December 1, 2009
Rectal Mass Extracted Through Anus
The patient, age 76 years and diagnosed with a malignant tumor, was discharged 5 days after surgery
Barcelona, 30 November 2009. Performing surgical operations without leaving scars has ceased to be a chimera and has become a reality. This is demonstrated by the recent surgical advances made using NOTES (Natural Orifice Transluminal Endoscopy Surgery), an innovative surgical approach that allows surgical access using the body's natural orifices. The results are all advantageous for the patient: lack of scars, shorter hospital stay and faster recovery. Currently, this type of minimally-invasive surgery is still in the research and development stage. Surgery through the mouth and vagina has been successfully used, but the transanal route (through the anus) is less utilized.
The patient, a 76-year-old woman diagnosed with a malignant rectal tumor, was discharged home with no complications and excellent postoperative recovery on November 14 - only five days after surgery. During the operation, nearly all surgical instruments were introduced through the anus to avoid painful abdominal incisions. This new technique has been developed to achieve better results than laparoscopic surgery, and is a minimally-invasive technique with many advantages: less pain, shorter hospital stay and safe oncologic results. Thanks to the joint work of this international team of experts, surgery has taken a step forward, with a successful operation to excise a rectal mass without leaving surgical scars, whereas even laparoscopic surgery requires four or five minimal incisions.
Transanal Endoscopic Microsurgery (TEM) has many advantages
The transanal route presents many advantages. One essential point is that it can be used in both men and women, unlike the transvaginal route (through the vagina). Another advantage is the possibility of opening and closing the colon or rectum under direct vision. This is possible due to the use of techniques developed for the local treatment of rectal lesions, known as Transanal Endoscopic Microsurgery (TEM).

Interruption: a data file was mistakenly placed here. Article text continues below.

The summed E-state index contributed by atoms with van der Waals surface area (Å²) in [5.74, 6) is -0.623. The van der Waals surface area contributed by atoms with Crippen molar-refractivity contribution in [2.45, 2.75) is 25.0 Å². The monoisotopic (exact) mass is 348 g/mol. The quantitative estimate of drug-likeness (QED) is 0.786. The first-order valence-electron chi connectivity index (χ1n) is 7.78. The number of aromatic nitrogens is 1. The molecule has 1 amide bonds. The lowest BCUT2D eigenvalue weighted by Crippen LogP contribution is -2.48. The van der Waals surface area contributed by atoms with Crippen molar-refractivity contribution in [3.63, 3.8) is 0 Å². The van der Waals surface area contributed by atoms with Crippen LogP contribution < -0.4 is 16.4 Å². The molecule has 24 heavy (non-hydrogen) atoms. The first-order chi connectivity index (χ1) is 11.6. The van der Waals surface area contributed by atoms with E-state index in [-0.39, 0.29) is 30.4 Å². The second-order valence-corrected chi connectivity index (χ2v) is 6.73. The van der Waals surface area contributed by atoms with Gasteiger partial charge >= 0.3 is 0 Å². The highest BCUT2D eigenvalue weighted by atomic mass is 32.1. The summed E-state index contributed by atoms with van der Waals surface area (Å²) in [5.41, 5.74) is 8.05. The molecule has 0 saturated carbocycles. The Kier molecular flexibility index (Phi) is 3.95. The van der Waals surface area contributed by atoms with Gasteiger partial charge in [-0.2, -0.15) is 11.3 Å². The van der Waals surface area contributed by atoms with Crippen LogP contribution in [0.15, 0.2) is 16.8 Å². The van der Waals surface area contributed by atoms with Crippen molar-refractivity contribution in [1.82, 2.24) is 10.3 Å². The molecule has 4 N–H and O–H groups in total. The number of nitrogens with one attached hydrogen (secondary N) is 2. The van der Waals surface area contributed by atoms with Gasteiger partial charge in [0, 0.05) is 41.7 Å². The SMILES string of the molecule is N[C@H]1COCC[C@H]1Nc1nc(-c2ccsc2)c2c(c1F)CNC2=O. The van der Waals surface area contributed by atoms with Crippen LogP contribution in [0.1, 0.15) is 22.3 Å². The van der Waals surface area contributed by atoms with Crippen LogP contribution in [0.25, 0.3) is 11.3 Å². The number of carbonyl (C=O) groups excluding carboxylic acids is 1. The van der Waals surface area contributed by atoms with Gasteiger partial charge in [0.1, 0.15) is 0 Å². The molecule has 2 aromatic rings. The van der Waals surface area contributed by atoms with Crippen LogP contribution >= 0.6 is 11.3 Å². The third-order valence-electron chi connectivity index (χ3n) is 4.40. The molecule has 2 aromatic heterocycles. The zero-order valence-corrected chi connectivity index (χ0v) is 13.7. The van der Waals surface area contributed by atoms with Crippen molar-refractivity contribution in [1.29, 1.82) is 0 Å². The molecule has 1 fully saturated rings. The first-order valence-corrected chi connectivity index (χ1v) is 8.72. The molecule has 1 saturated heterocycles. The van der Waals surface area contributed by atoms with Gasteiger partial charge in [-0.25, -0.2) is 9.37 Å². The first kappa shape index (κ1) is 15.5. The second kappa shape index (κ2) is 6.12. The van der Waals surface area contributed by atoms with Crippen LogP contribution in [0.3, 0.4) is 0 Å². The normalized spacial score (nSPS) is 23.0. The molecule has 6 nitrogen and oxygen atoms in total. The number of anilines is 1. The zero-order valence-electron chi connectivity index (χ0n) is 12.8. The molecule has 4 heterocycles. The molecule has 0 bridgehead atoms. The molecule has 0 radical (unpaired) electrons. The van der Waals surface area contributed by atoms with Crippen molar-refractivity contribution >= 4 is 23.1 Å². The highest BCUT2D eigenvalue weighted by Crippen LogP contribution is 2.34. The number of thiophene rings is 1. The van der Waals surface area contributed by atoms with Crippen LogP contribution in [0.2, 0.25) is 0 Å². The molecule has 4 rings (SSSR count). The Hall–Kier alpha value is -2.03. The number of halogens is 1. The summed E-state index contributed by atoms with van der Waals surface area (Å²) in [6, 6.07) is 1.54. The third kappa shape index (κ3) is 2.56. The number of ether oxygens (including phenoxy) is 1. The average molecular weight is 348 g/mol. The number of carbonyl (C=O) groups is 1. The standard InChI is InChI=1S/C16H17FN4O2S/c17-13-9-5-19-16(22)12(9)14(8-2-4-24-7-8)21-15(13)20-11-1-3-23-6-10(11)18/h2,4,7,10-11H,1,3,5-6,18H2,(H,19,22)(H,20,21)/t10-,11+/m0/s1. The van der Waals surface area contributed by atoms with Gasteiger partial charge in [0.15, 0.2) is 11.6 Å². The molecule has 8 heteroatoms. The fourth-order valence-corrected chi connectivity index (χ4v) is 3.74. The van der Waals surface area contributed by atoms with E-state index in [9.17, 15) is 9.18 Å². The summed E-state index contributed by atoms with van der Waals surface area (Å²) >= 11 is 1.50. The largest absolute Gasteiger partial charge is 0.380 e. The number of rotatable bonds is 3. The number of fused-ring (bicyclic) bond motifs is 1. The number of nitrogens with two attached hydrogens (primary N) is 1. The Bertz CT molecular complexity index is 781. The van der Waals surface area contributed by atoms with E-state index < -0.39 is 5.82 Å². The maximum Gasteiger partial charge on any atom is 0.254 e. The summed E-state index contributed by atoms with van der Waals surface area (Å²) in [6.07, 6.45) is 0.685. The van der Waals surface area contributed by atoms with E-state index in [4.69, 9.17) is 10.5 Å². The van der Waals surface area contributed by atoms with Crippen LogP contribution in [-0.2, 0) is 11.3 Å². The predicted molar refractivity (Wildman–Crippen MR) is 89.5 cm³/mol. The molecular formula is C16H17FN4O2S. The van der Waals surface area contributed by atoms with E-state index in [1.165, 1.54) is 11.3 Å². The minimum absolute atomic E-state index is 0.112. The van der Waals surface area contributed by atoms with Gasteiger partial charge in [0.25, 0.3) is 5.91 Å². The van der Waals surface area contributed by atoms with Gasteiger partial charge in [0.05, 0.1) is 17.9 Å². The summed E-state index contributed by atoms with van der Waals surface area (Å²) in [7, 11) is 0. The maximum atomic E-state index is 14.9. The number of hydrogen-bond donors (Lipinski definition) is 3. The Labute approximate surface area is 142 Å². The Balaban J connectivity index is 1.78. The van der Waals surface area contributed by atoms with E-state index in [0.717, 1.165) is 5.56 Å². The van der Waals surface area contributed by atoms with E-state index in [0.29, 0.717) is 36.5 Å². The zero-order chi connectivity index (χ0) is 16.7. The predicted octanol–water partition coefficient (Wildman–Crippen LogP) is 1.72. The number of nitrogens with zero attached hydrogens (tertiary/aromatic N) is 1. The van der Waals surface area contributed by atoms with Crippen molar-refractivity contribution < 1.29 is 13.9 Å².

The TEM technique uses rectal endoscopy to introduce a specially-designed proctoscope connected to a CO2 insufflation system that dilates the rectum. This creates a working space that allows the instruments required to section and dissect the mass to be introduced. This route allows the dissection of the rectum and surrounding tissue until the abdominal cavity is reached, a wholly innovative technique.
The importance of international collaboration between hospitals
This landmark surgery, presented simultaneously today in the Hospital Clinic of Barcelona and Massachusetts General Hospital, was made possible due to the experience of the two surgical teams, who both specialize in minimally-invasive surgical approaches to treat diseases of the colon and rectum. Dr. Lacy has played a fundamental role in the widespread application of laparoscopic surgery, using small incisions in the abdomen, to treat colorectal cancer. Dr. Sylla has been developing techniques for application in colorectal surgery since 2007 in collaboration with Dr. David Rattner, Professor of Surgery at the Massachusetts General Hospital and Harvard Medical School, an authority on NOTES and co-founder of NOSCAR (Natural Orifice Surgery Consortium for Assessment and Research).
After demonstrating the safety and efficiency of the TEM technique in pigs, the two teams carried out studies on human cadavers. Unlike other NOTES procedures, which require incisions in order to access the surgical field, the transanal approach is the only route where the tissue perforated to gain access to the diseased area is part of the tissue that will ultimately be excised.
In the future, this new technique will be available to treat other diseases of the colon and rectum.
Dr. Lacy states: "We are convinced that this type of surgery will bring additional advantages to those already shown by laparoscopic surgery, reducing surgical invasiveness by eliminating abdominal incisions, and resulting in fewer postoperative complications and a speedier recovery".
Dr. Sylla states: "Based on this first case, I am encouraged that in the near future we will be able to offer this type of procedure to more patients. This approach could have wide use for patients with colorectal cancer, diverticulitis, and other diseases of the colon and rectum."
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